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How to make good on your New Year's resolution to land a new job

Start off 2015 with a serious search for a new position.

How to make good on your New Year's resolution to land a new job

Is it your resolution to get a new job in the new year? This can be a good time to reassess your career and decide to take a different direction. Here are six ways to make good on your New Year’s resolution to get a new job.

Get your personal brand in top form

Make sure your personal brand is consistent across your résumé, job sites and all social media platforms that you use, says Cheryl Hunter of The Hunter Group. Over time, you may have made changes to your online profiles that make them look outdated or inconsistent, so see that someone doing an online search for you will get the same useful information no matter where they find you.

“Focus on what you provide and what problems you solve,” Hunter says. “Break down your current accountabilities into a list of skills and competencies that would be required in your new position or career, and connect the dots for those who would hire you.”

Brush up on your interview skills

If you’ve been at your current job for awhile, you may have forgotten what it’s like to sit in the hot seat. Research job interview tactics and questions, and consider practicing with a friend. Going in with the right attitude can make all the difference, says career coach Anthony Gold. “It starts by shifting one’s mindset from ‘this company has what I need — the job’ to ‘this company needs what I have to offer.’”

Target employers — of all sizes

One of the best ways to find a job is to pick out some target employers and then conduct research to find out more about them, says Donna Shannon, president and CEO of Personal Touch Career Services and author of “How to Get a Job Without Going Crazy.” “However, most job seekers can't think beyond the large corporations in their area,” she says. “A good deal of the jobs available come from medium-to-small businesses.”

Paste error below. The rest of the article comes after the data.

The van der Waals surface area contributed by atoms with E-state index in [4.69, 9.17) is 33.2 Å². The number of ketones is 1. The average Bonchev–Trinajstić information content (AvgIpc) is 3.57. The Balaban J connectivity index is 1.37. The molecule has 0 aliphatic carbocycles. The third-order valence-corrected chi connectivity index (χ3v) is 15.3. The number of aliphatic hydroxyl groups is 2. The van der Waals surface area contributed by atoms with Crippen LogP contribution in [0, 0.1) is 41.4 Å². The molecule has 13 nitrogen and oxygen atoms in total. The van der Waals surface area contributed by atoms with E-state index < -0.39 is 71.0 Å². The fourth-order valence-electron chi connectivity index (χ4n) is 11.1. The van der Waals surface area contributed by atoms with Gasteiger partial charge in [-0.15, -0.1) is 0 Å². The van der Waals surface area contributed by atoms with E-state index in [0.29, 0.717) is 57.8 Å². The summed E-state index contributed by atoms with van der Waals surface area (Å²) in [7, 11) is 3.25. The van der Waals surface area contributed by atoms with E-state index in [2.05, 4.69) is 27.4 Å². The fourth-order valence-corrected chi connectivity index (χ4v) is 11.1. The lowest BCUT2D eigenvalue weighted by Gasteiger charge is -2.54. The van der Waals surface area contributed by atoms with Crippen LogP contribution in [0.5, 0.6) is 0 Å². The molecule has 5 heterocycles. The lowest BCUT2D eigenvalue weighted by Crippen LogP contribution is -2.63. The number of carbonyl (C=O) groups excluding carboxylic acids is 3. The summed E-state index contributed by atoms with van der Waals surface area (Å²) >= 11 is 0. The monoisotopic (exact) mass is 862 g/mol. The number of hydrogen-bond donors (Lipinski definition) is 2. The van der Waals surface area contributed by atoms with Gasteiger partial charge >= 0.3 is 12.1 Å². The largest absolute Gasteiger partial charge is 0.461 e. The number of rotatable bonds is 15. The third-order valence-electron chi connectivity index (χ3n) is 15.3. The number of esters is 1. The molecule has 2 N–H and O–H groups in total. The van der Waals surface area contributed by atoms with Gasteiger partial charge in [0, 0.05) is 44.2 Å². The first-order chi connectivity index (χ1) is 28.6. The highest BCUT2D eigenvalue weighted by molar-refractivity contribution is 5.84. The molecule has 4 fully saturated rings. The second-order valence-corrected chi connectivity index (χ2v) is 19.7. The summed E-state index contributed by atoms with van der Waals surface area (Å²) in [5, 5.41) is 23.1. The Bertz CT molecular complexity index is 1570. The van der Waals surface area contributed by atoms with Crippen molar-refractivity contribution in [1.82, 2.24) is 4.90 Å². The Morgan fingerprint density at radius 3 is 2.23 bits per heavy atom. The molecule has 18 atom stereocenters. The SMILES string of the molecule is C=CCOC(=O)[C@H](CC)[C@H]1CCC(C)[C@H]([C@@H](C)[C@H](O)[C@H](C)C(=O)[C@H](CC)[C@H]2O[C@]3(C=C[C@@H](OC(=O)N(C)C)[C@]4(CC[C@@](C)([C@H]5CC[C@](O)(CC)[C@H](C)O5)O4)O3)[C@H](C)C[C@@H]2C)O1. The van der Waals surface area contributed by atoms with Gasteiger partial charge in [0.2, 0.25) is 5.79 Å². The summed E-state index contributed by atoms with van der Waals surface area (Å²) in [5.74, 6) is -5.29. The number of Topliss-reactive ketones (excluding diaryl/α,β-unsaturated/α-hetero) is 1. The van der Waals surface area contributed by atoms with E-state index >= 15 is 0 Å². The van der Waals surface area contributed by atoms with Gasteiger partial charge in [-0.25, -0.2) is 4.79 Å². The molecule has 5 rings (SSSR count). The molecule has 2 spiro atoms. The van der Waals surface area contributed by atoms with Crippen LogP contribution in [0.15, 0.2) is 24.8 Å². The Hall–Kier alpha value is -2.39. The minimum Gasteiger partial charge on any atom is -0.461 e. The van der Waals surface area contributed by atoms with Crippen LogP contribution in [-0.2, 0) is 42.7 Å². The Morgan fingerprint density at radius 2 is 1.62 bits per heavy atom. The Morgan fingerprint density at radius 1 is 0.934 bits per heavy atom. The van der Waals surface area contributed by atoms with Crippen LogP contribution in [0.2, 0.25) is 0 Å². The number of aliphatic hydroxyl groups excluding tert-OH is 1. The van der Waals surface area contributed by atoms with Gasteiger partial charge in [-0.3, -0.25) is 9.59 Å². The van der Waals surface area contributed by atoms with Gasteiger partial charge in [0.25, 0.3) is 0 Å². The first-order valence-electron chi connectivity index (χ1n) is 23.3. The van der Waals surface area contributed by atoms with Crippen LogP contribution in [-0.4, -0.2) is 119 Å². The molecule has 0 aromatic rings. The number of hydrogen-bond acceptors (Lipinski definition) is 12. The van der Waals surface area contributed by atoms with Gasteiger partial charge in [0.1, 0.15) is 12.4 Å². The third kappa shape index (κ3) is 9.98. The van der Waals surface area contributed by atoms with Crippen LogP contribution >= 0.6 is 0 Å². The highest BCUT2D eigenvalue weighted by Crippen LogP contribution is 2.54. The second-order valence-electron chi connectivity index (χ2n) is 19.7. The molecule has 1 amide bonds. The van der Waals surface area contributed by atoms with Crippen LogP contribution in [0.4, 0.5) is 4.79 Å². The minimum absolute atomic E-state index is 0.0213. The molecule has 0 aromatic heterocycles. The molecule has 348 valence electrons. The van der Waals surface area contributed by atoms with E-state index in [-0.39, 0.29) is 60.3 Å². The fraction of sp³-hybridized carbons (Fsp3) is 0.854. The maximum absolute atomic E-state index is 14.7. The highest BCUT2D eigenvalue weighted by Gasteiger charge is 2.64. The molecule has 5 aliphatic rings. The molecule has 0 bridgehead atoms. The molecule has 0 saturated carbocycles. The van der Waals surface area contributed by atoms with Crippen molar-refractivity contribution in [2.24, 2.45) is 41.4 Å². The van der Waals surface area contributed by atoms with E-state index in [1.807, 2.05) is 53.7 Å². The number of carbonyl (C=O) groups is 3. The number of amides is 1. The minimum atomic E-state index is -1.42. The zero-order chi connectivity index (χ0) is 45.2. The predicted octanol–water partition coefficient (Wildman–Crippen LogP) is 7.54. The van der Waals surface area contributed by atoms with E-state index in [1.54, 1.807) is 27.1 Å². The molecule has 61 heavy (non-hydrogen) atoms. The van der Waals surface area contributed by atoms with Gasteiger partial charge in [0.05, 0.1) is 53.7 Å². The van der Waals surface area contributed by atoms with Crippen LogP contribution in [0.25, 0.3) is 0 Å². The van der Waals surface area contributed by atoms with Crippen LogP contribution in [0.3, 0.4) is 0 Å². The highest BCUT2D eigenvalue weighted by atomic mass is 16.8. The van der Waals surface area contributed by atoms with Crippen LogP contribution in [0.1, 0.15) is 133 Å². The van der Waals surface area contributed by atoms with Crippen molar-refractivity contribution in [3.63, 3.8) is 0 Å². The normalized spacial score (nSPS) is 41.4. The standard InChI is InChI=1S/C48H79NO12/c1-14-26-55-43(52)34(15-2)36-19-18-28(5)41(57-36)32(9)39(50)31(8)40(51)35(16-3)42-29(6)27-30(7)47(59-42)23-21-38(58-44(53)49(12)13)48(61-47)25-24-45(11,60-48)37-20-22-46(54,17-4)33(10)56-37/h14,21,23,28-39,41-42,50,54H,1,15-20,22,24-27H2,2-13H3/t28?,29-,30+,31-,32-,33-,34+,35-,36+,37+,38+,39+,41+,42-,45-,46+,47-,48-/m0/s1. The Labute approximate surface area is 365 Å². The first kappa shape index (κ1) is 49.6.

Prepare yourself

If you’ve been marking time at a job that you’re not engaged in anymore, you may have forgotten what makes you tick. “I can't tell you how many times I chat with candidates about past work experience and their eyes go glossy,” says Trevor Lamson, senior recruiting consultant at Connected Recruiting Ltd. “You need to refresh your memory with what you have done. Read over your résumé and know simple answers to questions about your past experience.”

Get some help

It can be intimidating, but having someone help you along the way can make all the difference. “Find a mentor, build a mastermind group or hire a coach,” Hunter says. “Don’t step into uncharted territory alone; make the journey with someone with experience in undertaking this large step.”

Be realistic

Changing jobs can take a lot of work, and like any New Year’s resolution, it will succeed only if you keep trying over time. “Know where you want to go, or at least have ideas, and then decide if the position you are considering will get you to where you want to be,” Lamson says. “Do not overthink it and when in doubt, a simple pros/cons list can go a long way!”

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